If, like most students from Harlaxton, you are from the Midwest, you have probably had very little experience with public transportation as a means of travel. I know for me, the only public transportation available in my hometown is a bus system that is often unreliable and a rather scary. My town even has an Amtrak station, a rarity these days, but it is only practical for traveling to Chicago. But coming to Europe introduced me to the realm of public transportation by force.
Having been in England a little more than a month (how time flies!), I’ve experienced just about every form of public transportation. So I’m going to use this blog to give you a quick rundown of what you need to know. We start, of course, with the Harlaxton shuttle.
Some people may not consider the shuttle when they think of public transportation, but I think it deserves a mention. The shuttle runs several times a day Monday-Friday and several times a day on Saturday, though with an altered schedule. On Sunday the shuttle only runs back and forth to church. The biggest resource of the shuttle comes from talking to the drivers. Locals themselves, they know everything from how to find the movie theater to where to find the best food in town to finding that one item on your shopping list that seems to be not in stores anywhere (such as index cards…).
Next we have public buses. This is the one form of transportationn I haven’t really used yet. The shuttle drops you off at the Grantham bus station, so I know there are plenty of buses to take that run around Grantham and to a variety of close cities, such as Lincoln and Nottingham. There are also bus systems that run around most of the tourist cities, but I am content to walk most places. If you have any tips about using buses, feel free to leave them in the comments.
Trains. To me, trains are the quintessential form of transportation around England. They travel quickly (significantly faster than cars) and, in the United Kingdom, can get you to almost any destination. If you invest in a Young Persons Railcard, it will quickly pay for itself. Armed with thetrainline.com, you can get almost anywhere in Great Britain. The Grantham train station is small, but you can get connecting trains to many of the bigger stations. If you’ve never traveled by train before, my one tip is that the departure board is your friend. As soon as you get to a station, locate the departure board. Your train will be listed by the time it is set to depart the station and the final destination of the line. This destination will likely not be where you are headed, but that’s ok. When you get to your platform, there will be a list of stations that the train is calling at and your destination should be listed there. The trains are almost always exactly on time (a big change from the American Amtrak…), so be sure to allow yourself plenty of time to be on time. I’ve already traveled to Edinburgh and London by train, and I’m still in love with train travel.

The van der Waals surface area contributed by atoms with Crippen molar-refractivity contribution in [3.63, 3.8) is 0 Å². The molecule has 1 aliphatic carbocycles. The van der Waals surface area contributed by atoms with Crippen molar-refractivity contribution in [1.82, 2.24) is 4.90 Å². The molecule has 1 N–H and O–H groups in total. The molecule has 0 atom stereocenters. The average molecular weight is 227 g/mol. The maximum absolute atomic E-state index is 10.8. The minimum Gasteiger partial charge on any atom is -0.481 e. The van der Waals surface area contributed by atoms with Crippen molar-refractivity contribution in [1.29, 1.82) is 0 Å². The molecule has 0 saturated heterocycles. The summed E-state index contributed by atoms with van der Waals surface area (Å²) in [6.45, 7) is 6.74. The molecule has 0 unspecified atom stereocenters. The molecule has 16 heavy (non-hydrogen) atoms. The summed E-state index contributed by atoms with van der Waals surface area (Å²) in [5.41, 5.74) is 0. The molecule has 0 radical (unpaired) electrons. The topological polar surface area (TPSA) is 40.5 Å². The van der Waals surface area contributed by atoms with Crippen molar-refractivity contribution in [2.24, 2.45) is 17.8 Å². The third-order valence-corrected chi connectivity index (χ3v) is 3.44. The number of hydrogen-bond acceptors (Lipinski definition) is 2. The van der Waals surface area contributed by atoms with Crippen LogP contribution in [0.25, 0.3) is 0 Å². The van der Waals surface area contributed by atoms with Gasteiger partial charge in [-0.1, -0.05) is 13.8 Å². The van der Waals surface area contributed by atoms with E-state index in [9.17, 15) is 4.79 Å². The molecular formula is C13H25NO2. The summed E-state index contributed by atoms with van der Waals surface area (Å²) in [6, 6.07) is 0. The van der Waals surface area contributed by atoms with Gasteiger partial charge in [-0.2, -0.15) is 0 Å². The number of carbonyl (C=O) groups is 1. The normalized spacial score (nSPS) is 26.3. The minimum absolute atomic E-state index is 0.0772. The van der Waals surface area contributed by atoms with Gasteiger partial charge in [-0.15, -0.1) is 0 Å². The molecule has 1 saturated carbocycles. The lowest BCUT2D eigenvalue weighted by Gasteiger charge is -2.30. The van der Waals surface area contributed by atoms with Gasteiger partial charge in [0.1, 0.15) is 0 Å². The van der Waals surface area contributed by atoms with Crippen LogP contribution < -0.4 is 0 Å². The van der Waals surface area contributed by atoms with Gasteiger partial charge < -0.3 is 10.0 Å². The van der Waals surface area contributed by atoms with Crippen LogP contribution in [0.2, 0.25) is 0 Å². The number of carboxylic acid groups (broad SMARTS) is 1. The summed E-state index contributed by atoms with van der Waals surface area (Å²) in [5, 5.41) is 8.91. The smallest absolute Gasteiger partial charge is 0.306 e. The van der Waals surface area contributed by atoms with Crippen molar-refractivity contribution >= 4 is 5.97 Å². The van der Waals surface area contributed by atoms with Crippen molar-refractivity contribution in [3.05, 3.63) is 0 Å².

Along the same line as the train, we have the Underground in London. Because London is such a popular destination for Harlaxton students, I feel it deserves its own mention. The Underground is wonderful- you can get from one side of London to the other in around half an hour, depending on how far out you are going. Once you understand the concept of the different lines and how to change lines, the Underground quickly becomes your best friend. One thing you should make sure to be aware of is line closures. As Miranda noted in her most recent London blog, we recently found ourselves facing closures that almost made us miss our train. Luckily, the tubes stops are close enough that we could make it to another one without too much hassle, but it was still annoying. So, before you head into London, make sure to check line closures, especially on weekends. Also, if you are coming this coming spring, be especially on the lookout- the Underground is being upgraded in preparation for the Olympics, resulting in more closures than normal. Even in September, more than half the lines were completely or partially closed for construction work. Other than that, invest in an Oyster card (a huge savings on individual tickets) and make use of the Underground. Though it may be a little bit crowded, it does get you from point A to point B quickly. And you don’t have to navigate the confusing city streets of London.
Finally we come to taxis. I would venture to guess that everyone coming to Harlaxton will take a taxi at least once during their stay. And for many students, this is a new experience. I have taken a taxi twice home from the train station and once to the train station. One tip- if you can call ahead, even a full day ahead, so schedule the taxi, do so. Otherwise, it can take a while for your taxi to get to you and often takes much longer than they tell you it will take. Harlaxton has a deal with a local taxi company that offers a trip to the manor for either 6 or 9 pounds, depending on the time of day. This deal is worth planning ahead to make sure you can get a cab with this company.
I hope this was somewhat informative and gave you an insight into public transport. If you have any more tips or questions, feel free to leave them below!